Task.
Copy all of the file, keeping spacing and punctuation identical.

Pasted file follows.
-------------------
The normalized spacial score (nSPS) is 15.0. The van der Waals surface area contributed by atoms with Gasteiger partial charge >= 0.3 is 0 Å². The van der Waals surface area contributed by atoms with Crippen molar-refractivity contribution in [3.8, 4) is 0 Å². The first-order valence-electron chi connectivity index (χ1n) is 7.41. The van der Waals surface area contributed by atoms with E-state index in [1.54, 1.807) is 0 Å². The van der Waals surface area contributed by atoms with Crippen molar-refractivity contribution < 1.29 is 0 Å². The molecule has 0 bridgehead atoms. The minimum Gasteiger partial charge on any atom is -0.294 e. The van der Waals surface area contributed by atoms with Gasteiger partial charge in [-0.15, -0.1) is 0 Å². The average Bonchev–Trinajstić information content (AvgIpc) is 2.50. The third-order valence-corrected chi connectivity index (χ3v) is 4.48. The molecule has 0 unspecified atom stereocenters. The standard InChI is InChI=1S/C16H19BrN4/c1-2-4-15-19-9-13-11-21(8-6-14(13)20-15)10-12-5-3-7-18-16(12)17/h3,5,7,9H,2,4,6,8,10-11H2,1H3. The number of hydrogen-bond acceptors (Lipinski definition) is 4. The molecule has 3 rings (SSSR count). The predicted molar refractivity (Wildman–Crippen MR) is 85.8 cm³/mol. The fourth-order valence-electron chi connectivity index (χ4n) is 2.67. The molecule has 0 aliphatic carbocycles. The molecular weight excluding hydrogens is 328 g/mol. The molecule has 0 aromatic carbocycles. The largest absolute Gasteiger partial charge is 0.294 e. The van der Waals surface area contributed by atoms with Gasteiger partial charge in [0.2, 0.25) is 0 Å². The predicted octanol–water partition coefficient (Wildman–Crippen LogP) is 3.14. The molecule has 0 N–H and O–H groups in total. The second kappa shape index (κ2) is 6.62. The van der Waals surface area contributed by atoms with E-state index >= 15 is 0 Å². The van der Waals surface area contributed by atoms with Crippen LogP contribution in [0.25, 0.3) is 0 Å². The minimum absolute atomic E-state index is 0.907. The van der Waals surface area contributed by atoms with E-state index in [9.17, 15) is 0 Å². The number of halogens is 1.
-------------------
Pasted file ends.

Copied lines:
The normalized spacial score (nSPS) is 15.0. The van der Waals surface area contributed by atoms with Gasteiger partial charge >= 0.3 is 0 Å². The van der Waals surface area contributed by atoms with Crippen molar-refractivity contribution in [3.8, 4) is 0 Å². The first-order valence-electron chi connectivity index (χ1n) is 7.41. The van der Waals surface area contributed by atoms with E-state index in [1.54, 1.807) is 0 Å². The van der Waals surface area contributed by atoms with Crippen molar-refractivity contribution < 1.29 is 0 Å². The molecule has 0 bridgehead atoms. The minimum Gasteiger partial charge on any atom is -0.294 e. The van der Waals surface area contributed by atoms with Gasteiger partial charge in [-0.15, -0.1) is 0 Å². The average Bonchev–Trinajstić information content (AvgIpc) is 2.50. The third-order valence-corrected chi connectivity index (χ3v) is 4.48. The molecule has 0 unspecified atom stereocenters. The standard InChI is InChI=1S/C16H19BrN4/c1-2-4-15-19-9-13-11-21(8-6-14(13)20-15)10-12-5-3-7-18-16(12)17/h3,5,7,9H,2,4,6,8,10-11H2,1H3. The number of hydrogen-bond acceptors (Lipinski definition) is 4. The molecule has 3 rings (SSSR count). The predicted molar refractivity (Wildman–Crippen MR) is 85.8 cm³/mol. The fourth-order valence-electron chi connectivity index (χ4n) is 2.67. The molecule has 0 aliphatic carbocycles. The molecular weight excluding hydrogens is 328 g/mol. The molecule has 0 aromatic carbocycles. The largest absolute Gasteiger partial charge is 0.294 e. The van der Waals surface area contributed by atoms with Gasteiger partial charge in [0.2, 0.25) is 0 Å². The predicted octanol–water partition coefficient (Wildman–Crippen LogP) is 3.14. The molecule has 0 N–H and O–H groups in total. The second kappa shape index (κ2) is 6.62. The van der Waals surface area contributed by atoms with E-state index >= 15 is 0 Å². The van der Waals surface area contributed by atoms with Crippen LogP contribution in [0.25, 0.3) is 0 Å². The minimum absolute atomic E-state index is 0.907. The van der Waals surface area contributed by atoms with E-state index in [9.17, 15) is 0 Å². The number of halogens is 1.